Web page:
With very little new manga shipping this week, we’ve decided to do something a little different. Instead of choosing something fresh off the presses, each of us will recommend a title we’ve reviewed in the past six months that we feel deserves a moment in the spotlight. Check out our Picks below!
KATE: I’m glad I’m going first this week, because that allows me to recommend a Manga Bookshelf staff favorite: The Secret Notes of Lady Kanoko. The first volume of this delightful, snarky comedy arrived in the final weeks of December, too late to make my Best Manga of 2010 list, but just in time to redeem my opinion of Tokyopop’s recent licensing choices. Many critics have been making favorable comparisons between Lady Kanoko and Harriet the Spy, not least because both stories feature young girls who fill notebooks with observations about their peers. What makes Kanoko so appealing, however, isn’t just that it shares plot points with Louise Fitzhugh’s famous story; it’s Kanoko herself, who uses her position as a neutral observer to help her classmates better understand their own behavior. Kanoko refuses to be pulled into their power struggles and romantic travails, making her an uncommonly independent, powerful shojo heroine. (She’s also blisteringly funny.) Assuming Tokyopop’s recent layoffs haven’t had a significant impact on their release calendar, volume two will arrive in stores next week.
MJ: I’m going to go in a bit of an unexpected direction here and recommend Seven Days: Monday-Thursday, the first of a two-volume BL series by Rihito Takarai & Venio Tachibana, released rather quietly on DMP’s Juné imprint last year. Though the second volume won’t come out here for months still, I have to admit it’s been lurking around in the back of my mind since I reviewed it in November. It’s not a showy series by any means, and its primary charm is in its emotional messiness, something I know I tend to appreciate more than most. Though it starts with an unbelievable premise (a boy offers himself up as a joke to a classmate with a reputation for dating any girl who asks him) the plot is just an excuse to explore adolescent confusion and awkwardness in the very best way possible. This was one of my favorite new BL series last year, and I can’t wait to see how it turns out.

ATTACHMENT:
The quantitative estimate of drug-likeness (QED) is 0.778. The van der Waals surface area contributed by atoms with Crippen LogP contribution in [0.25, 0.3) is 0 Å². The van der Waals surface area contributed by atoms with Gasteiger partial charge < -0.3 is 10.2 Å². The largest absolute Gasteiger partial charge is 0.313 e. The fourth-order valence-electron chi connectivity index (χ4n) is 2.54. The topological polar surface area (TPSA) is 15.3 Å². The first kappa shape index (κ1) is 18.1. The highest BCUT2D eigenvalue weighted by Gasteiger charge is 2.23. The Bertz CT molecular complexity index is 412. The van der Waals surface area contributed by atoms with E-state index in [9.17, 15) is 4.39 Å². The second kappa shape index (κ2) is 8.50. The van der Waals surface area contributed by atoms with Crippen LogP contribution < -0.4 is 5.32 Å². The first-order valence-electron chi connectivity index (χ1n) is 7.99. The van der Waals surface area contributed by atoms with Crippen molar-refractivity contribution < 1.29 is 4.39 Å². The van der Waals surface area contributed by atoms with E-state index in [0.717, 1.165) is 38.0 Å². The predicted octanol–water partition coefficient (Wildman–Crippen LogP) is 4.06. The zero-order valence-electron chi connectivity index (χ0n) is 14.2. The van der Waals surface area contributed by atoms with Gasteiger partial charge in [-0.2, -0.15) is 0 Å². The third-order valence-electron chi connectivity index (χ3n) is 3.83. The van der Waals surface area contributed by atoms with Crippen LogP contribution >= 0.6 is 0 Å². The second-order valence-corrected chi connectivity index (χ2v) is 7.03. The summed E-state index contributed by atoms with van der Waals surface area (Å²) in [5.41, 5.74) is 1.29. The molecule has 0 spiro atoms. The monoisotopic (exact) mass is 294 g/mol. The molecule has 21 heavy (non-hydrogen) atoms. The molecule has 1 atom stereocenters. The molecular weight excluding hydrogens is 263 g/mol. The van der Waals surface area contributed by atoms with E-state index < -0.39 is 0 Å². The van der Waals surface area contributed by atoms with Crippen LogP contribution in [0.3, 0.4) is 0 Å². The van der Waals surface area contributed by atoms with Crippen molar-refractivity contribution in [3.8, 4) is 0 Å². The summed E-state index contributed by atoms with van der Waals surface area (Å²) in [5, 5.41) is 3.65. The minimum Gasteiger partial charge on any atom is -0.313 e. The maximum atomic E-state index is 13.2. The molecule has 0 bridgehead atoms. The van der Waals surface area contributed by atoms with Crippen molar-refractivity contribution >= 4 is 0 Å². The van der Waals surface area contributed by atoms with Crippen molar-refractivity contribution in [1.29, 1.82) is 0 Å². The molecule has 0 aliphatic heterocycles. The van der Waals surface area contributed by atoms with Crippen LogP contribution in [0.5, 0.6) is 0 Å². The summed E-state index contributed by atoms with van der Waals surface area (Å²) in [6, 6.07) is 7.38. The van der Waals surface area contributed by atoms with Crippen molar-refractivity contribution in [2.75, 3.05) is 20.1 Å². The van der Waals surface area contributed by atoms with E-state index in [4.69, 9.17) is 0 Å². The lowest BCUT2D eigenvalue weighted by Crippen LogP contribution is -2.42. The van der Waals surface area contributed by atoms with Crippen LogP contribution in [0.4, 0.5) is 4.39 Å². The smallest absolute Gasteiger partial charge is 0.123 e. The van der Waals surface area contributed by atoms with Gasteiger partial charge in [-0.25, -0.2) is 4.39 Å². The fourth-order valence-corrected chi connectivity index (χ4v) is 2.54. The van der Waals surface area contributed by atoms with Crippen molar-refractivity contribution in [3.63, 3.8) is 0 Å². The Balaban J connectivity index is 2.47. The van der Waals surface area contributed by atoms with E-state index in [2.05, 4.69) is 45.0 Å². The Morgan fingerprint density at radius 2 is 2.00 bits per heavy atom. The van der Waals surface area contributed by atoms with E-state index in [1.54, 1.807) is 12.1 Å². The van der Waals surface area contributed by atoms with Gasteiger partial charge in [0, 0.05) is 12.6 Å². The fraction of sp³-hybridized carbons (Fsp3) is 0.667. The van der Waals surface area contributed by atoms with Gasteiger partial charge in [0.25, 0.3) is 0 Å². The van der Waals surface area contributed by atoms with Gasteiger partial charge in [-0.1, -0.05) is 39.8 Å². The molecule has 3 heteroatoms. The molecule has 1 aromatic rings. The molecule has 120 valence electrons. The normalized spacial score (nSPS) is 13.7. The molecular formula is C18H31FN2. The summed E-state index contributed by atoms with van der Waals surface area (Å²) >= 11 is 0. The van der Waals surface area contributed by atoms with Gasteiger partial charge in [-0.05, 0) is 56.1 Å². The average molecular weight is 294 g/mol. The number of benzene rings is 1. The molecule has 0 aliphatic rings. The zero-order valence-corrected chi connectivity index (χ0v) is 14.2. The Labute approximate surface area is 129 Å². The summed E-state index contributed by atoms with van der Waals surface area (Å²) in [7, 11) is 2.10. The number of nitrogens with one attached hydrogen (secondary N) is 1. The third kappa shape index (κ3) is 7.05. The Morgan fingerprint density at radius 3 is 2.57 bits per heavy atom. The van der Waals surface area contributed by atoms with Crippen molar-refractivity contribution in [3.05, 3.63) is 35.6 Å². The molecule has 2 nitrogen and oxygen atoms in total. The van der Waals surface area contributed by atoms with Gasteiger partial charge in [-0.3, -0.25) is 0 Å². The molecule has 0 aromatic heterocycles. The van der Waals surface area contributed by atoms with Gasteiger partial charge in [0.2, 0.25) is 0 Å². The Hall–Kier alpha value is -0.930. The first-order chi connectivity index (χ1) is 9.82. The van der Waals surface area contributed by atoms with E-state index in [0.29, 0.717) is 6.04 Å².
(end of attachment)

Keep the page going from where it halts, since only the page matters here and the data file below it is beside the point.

DAVID: My pick is a book that seemed to slide in under the radar: Oji Suzuki’s A Single Match from Drawn & Quarterly. It’s an intriguing and challenging collection of short stories that were originally published in Garo, and Suzuki has a sensibility that’s simultaneously dreamlike and gritty. Chris Mautner did a fine job describing the creator’s approach in a review for The Comics Journal, saying “Perhaps the key is that Suzuki isn’t as interested in telling stories, per se, as much as he is in capturing certain moments — of memory, of awareness — and the emotions that roil underneath.” If all of the stories collected here aren’t equally successful, the majority of them are certainly intellectually and emotionally striking enough to merit close reading (and rereading). If you’re looking for an ambitious change of pace, A Single Match would be a fine choice. I reviewed the book back in February.
Readers, recent title would you recommend?